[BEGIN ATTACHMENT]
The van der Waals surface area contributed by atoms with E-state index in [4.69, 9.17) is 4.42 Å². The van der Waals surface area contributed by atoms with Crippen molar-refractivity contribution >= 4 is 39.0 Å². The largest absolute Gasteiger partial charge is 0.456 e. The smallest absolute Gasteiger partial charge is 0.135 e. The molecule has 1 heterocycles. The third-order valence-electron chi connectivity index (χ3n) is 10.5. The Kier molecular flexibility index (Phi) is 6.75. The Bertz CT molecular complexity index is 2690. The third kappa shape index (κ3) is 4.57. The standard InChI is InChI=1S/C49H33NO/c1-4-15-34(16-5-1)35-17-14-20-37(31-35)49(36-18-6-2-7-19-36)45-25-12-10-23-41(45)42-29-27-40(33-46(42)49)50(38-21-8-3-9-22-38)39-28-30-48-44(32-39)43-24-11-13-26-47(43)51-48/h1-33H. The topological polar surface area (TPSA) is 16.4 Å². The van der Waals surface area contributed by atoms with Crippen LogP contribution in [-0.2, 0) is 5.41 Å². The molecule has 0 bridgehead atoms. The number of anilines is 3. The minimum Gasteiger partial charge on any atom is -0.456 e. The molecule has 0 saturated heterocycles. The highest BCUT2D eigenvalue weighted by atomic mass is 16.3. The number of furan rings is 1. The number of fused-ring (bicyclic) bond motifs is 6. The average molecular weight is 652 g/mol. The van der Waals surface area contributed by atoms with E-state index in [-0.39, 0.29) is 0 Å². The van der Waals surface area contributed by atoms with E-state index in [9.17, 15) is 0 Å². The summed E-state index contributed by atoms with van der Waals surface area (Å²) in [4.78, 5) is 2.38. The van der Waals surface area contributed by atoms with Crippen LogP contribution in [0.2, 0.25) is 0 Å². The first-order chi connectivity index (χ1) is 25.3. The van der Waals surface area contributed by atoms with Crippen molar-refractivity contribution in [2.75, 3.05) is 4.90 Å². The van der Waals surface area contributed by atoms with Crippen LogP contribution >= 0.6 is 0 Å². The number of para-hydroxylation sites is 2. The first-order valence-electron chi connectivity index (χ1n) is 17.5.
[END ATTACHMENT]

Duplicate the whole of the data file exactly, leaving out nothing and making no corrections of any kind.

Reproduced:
The van der Waals surface area contributed by atoms with E-state index in [4.69, 9.17) is 4.42 Å². The van der Waals surface area contributed by atoms with Crippen molar-refractivity contribution >= 4 is 39.0 Å². The largest absolute Gasteiger partial charge is 0.456 e. The smallest absolute Gasteiger partial charge is 0.135 e. The molecule has 1 heterocycles. The third-order valence-electron chi connectivity index (χ3n) is 10.5. The Kier molecular flexibility index (Phi) is 6.75. The Bertz CT molecular complexity index is 2690. The third kappa shape index (κ3) is 4.57. The standard InChI is InChI=1S/C49H33NO/c1-4-15-34(16-5-1)35-17-14-20-37(31-35)49(36-18-6-2-7-19-36)45-25-12-10-23-41(45)42-29-27-40(33-46(42)49)50(38-21-8-3-9-22-38)39-28-30-48-44(32-39)43-24-11-13-26-47(43)51-48/h1-33H. The topological polar surface area (TPSA) is 16.4 Å². The van der Waals surface area contributed by atoms with Crippen LogP contribution in [-0.2, 0) is 5.41 Å². The molecule has 0 bridgehead atoms. The number of anilines is 3. The minimum Gasteiger partial charge on any atom is -0.456 e. The molecule has 0 saturated heterocycles. The highest BCUT2D eigenvalue weighted by atomic mass is 16.3. The number of furan rings is 1. The number of fused-ring (bicyclic) bond motifs is 6. The average molecular weight is 652 g/mol. The van der Waals surface area contributed by atoms with E-state index in [-0.39, 0.29) is 0 Å². The van der Waals surface area contributed by atoms with E-state index in [9.17, 15) is 0 Å². The summed E-state index contributed by atoms with van der Waals surface area (Å²) in [4.78, 5) is 2.38. The van der Waals surface area contributed by atoms with Crippen LogP contribution in [0.2, 0.25) is 0 Å². The first-order chi connectivity index (χ1) is 25.3. The van der Waals surface area contributed by atoms with Crippen molar-refractivity contribution in [2.75, 3.05) is 4.90 Å². The van der Waals surface area contributed by atoms with Crippen LogP contribution >= 0.6 is 0 Å². The number of para-hydroxylation sites is 2. The first-order valence-electron chi connectivity index (χ1n) is 17.5.